|Primeau settles comfortably into role as a Flyers leader|
|There was a time when you could saunter over to Keith Primeau and chat about his play and he would shy away from saying anything that suggested he might someday be "The Man." |
because the guy sitting across the room from his locker stall wore No. 88 and was the leader of the team.
ice chips settled in the off-season and Eric Lindros decided to sit out the year if need be, Primeau became that leader, like it or not.
A funny thing happened along
the way. The Flyers' 6-foot-5, 220-pound center has begun to enjoy his new status, and has accepted his role as a team leader,
in the dressing room and on the ice, from his first shift in the preseason to his most recent one Friday night in Long Island.
"He's been a warrior for us," Flyers coach Bill Barber said. "He really has. I admire his play. He's worked hard. He does the extra things to excel. Just because he does not wear
a letter doesn't mean he is not one of my go-to guys. He is."
Primeau has grown up this season, undoubtedly helped
by the fact that Lindros is not here. He might never become a No. 1 center in the Lindros mold, but he certainly fulfills
that top role here and has been the most consistent forward on the ice every night in the absence of Lindros and John LeClair.
And that is something Flyers management was hoping would happen this season.
"The time I was here playing
with Eric, we didn't play very many games together," Primeau said. "We weren't in the lineup very much [because of injuries].
It would be a very different situation and locker room if Eric were here.
"I continue to say that I have not stressed
that I had to do more just because he is not here. I just go out and try to do my job. Compete hard, play hard, and hope good
things happen. Some nights, they don't."
Along the way, Primeau has become a team captain without ever wearing the
"C." (Eric Dejardins does.) In fact, he doesn't even wear the "A" as an alternate. (Mark Recchi does.)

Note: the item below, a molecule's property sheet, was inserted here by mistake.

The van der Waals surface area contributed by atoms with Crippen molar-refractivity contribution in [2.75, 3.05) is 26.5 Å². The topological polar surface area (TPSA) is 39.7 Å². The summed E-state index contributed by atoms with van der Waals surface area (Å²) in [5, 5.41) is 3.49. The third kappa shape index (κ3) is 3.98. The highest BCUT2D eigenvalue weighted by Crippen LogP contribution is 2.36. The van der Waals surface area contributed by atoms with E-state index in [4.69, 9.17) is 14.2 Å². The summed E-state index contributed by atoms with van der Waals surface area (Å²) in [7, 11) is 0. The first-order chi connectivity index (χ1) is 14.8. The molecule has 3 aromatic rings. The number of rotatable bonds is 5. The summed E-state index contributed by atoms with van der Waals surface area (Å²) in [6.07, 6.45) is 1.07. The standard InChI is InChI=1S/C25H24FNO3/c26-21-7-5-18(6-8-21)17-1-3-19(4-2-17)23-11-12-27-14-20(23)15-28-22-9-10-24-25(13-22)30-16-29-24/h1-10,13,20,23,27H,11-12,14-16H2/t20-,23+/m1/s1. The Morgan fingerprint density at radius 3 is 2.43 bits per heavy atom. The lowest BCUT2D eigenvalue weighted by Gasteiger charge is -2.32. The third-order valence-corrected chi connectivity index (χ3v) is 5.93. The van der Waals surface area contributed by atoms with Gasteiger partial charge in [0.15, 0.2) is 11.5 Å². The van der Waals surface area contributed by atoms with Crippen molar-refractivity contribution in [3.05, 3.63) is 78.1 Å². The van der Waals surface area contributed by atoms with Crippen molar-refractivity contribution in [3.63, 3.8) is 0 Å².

Primeau remains one of the few players Barber can point to on any given night and say to himself, I know what
I'm going to get from this guy. His game has improved that much from last year.
Primeau is tied for the club lead
in goals (23) with Simon Gagne. He and Gagne are also tied for the lead in power-play points (16), and his 47 points are one fewer than Gagne, who is the
team's overall leader. Primeau's face-off winning percentage is 54.75, second best on the club, but remember, he takes all
of the important offensive draws in the game, much as Lindros did. He has 12 goals and 24 points in his last 16 games and
has missed just five games all season - two with a mild concussion, three with a sprained right shoulder. Primeau is also
the most visible of the Flyers after games. He is always at the forefront for post-game requests. Because he has played such
a prominent role in the Flyers' success this season, he is also the most often quoted. That was far from the case last year
and never the case in Detroit, although it was for a while in Carolina. Barber says Primeau is comfortable with himself and
his status on this club even if he doesn't have a letter attached to his sweater. "Yeah, I do feel comfortable here," Primeau
said. "I learned a long time ago and learned from my mistakes that my job is not just to perform on the ice. So much more
goes into your professional being as a hockey player. Media relations, public relations. I accept that. And if I can deflect
some of the attention away from the younger guys and allow them to play, I will do that, too." Primeau was reluctant a year
ago to publicly discuss offensive target numbers. Now that he is close to scoring 30 goals, he has begun to reconsider that.
"You go into a season and it becomes more team-oriented," he said. "You have to have some personal goals. There has to be
some sort of a challenge. The way I started [with a concussion], I would never have gotten to 30 goals. I would say now that
30 is not satisfactory. But I think 30 is a marker, and we'll judge things from there." Carnival time. Today is the Flyers
Wives' Fight for Lives Carnival at the First Union Center. Holders of early-admission tickets are invited to come at 2:30
p.m. Those tickets are sold out. The portion of the event for the general public runs from 4 to 7 p.m., and tickets remain